This kind of news reminds me of the mid 2000's when lots of people were getting suckered into paying top dollar for homes built way out in the "exhurbs" and financing them with adjustable rate mortgages. "Oh don't worry, you'll able to flip this house for even more money before your mortgage rate changes!"

There's a bunch of young adults who can't afford to move out of their parents' homes and make rent on an apartment. They gotta get one or more roommates. I'm worried this situation could dramatically worsen. I already own my own home, but I have other "selfish" concerns -like whether or not Social Security, Medicare and Medicaid will even still exist 20 or so years from now when I'm eligible to retire and start drawing benefits. It takes so and such large of a tax base to prevent those programs from going completely insolvent. That means having enough young adults who can afford to buy their own homes, get married, have kids and all that good stuff, including contributing to the tax base. A planned community built on speculation depends greatly on having enough young adult customers.


--- Quote from: Max Rockatansky ---That will certainly help, but I-11 is one those things Iíll believe is going to happen when shovels are in the ground.  That whole course west of the White Tank Mountains makes zero sense as far as providing a Vegas-Phoenix link.
--- End quote ---

Bare minimum, I-11 should be routed down US-60 to at least the Loop 303 corridor then go down to I-10. Routing it way out past the White Tanks and Sun Valley Parkway doesn't make a lick of sense. The vast majority of Las Vegas to Phoenix traffic will stay on US-60.

If this 300,000 person residential development actually succeeds then, yes, a secondary 3 digit Interstate from Wickenburg straight down to I-10 might make sense. But it doesn't cancel out the need for a direct Phoenix-Vegas Interstate.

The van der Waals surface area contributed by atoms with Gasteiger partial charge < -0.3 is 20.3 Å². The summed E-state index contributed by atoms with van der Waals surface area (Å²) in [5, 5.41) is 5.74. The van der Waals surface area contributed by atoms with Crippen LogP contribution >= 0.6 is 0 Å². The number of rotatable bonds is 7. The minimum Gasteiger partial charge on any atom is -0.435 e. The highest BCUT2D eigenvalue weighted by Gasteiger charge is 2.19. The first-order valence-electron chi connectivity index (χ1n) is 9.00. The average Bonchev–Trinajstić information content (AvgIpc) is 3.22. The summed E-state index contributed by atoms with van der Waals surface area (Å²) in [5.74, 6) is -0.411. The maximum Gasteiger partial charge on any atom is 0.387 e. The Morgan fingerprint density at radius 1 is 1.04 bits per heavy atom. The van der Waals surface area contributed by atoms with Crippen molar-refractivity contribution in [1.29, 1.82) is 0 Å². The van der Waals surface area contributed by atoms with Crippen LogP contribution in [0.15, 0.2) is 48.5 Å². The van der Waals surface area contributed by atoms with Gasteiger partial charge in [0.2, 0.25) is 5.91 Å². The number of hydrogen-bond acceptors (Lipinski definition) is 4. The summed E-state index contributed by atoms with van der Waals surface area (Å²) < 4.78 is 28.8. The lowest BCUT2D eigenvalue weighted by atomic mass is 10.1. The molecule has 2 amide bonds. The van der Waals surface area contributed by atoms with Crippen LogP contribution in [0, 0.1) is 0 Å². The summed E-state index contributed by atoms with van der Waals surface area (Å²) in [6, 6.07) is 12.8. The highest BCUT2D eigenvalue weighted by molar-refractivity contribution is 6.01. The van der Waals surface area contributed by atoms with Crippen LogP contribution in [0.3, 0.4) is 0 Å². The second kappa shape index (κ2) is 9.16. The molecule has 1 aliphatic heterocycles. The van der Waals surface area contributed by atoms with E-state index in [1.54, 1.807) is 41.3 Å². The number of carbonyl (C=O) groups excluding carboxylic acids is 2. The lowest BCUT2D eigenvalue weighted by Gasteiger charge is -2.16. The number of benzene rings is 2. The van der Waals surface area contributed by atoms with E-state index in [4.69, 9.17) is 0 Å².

--- End quote ---
Phoenix is forecast to add 2.5 million people in the next 30 years. I think a community this size can succeed. Just look at Irvine or The Woodlands

--- End quote ---

Sure. Keep believing that. In the meantime, consider this: In 2005, Buckeye approved a 49000 unit development called Tartesso. This development is 1-2 miles off I-10 along Sun Valley Parkway. The development finished its first phase of about 3375 homes...just within the last year, and opened its second of what are planned to be 17 elementary schools just three months ago.

You may be waiting a while for that buildout of Teravalis (though to be fair, the east part of Teravalis does appear to be right next to Sun Valley Parkway as well).

--- End quote ---

Back then, house flippers were illegally getting Arizona license plates, so many so that it was inflating Arizona's estimated population. Unlike then, today's demand is real.

Max Rockatansky:
There was plenty of in-state flippers back then also.  As an example my brother did a bunch of flipping until he got stuck holding six houses when the real estate bubble burst.  He along with his construction buddies (also from Arizona) pretty much all ending up declaring bankruptcy.

But hey, youíre the guy who didnít live through the era and has never owned a house in Arizona so that makes you an expert right?

brad2971:

--- Quote from: Max Rockatansky on November 01, 2022, 10:07:02 AM ---There was plenty of in-state flippers back then also.  As an example my brother did a bunch of flipping until he got stuck holding six houses when the real estate bubble burst.  He along with his construction buddies (also from Arizona) pretty much all ending up declaring bankruptcy.